“We want the UK….to be the best place in the world to start and grow a digital business”. With this ambitious aim, the Government has laid out its National Data Strategy, focusing on unlocking the value of data, establishing a pro-growth data protection regime, and championing international data flows to promote economic development. Already a feted success, the UK’s digital sector now stands behind only the US and China in global venture capital funding and directly employs more than 1.5 million people in London and other major UK cities. Despite its laudable aspiration, however, the Data Strategy signals post-Brexit regulatory intentions which risk inhibiting and choking off the future growth of this successful UK industrial sector.
Bonfire of data obligations?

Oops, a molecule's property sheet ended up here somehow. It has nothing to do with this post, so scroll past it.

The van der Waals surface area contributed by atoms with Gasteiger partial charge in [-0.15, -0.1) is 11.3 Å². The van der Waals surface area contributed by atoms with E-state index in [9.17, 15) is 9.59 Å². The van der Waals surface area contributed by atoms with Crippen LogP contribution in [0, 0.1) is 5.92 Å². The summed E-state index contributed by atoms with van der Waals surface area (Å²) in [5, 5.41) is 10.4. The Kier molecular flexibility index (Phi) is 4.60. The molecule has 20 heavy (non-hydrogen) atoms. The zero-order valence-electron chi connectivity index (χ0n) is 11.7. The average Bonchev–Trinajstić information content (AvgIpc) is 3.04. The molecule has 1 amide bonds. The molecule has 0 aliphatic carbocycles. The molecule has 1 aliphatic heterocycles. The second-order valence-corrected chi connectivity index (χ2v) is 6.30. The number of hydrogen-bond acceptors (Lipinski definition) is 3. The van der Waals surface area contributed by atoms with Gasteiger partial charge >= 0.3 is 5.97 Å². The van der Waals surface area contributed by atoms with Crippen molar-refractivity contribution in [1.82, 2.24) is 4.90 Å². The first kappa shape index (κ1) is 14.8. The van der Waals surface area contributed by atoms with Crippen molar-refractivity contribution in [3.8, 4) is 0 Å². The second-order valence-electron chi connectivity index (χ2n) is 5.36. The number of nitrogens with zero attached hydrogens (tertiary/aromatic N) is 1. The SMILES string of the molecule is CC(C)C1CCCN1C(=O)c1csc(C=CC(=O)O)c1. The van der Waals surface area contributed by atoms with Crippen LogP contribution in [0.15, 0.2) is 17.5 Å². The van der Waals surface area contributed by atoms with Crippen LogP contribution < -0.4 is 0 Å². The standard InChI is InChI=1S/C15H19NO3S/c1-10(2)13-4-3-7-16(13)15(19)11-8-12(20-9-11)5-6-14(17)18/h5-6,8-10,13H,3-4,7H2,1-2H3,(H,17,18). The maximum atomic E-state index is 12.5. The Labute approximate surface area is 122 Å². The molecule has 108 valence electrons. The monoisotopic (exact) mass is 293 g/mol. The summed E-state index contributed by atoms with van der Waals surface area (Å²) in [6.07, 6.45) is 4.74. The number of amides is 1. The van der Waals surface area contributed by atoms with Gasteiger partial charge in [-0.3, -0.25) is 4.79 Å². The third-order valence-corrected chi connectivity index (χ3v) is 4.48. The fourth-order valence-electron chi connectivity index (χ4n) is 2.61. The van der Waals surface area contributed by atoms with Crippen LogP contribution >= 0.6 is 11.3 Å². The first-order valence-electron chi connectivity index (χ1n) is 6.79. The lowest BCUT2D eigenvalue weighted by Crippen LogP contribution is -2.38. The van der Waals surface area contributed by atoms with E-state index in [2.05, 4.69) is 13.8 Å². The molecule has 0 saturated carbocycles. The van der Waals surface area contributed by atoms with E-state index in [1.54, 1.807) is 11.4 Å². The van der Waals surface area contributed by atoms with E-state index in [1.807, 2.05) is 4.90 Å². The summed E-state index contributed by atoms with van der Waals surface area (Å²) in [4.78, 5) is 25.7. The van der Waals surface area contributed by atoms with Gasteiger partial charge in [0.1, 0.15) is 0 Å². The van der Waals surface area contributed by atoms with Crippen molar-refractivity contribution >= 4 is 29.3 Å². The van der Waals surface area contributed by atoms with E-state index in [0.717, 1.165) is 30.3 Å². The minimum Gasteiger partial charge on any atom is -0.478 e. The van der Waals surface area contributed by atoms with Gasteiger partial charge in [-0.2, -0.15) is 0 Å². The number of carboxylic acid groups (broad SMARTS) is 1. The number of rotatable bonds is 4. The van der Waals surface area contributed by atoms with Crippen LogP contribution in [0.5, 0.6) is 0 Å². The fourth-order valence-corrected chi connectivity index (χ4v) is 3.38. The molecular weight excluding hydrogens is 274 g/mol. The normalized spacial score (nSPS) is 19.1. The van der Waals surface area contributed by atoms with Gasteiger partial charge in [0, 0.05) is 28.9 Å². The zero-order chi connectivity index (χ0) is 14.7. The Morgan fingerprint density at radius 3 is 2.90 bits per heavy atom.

Though it emphasises the importance of public support and maintaining trust in how personal data is used, the Data Strategy highlights business’ lack of clarity about current data protection rules, takes implicit aim at the burden of the current data regime on innovators and entrepreneurs, and laments costly over-compliance and consequent risk aversion. In response, the Data Strategy foreshadows alleviating data compliance obligations, particularly for SMEs, once the Brexit transition period ends on 31 December 2020. Although the Data Strategy carefully avoids specifics, the complexity of the GDPR’s principles-based system and one-size fits all approach have long been a bugbear for micro-enterprises. Indeed, acknowledging concern in its recent two-year review of the GDPR, the European Commission (EC) itself urged national data regulators to lend SMEs a helping hand by offering ready-made templates, training and consultancy helplines. Nevertheless, the EC rejected calls to exempt smaller businesses from GDPR obligations, arguing that data risks were not dependent on an operator’s size.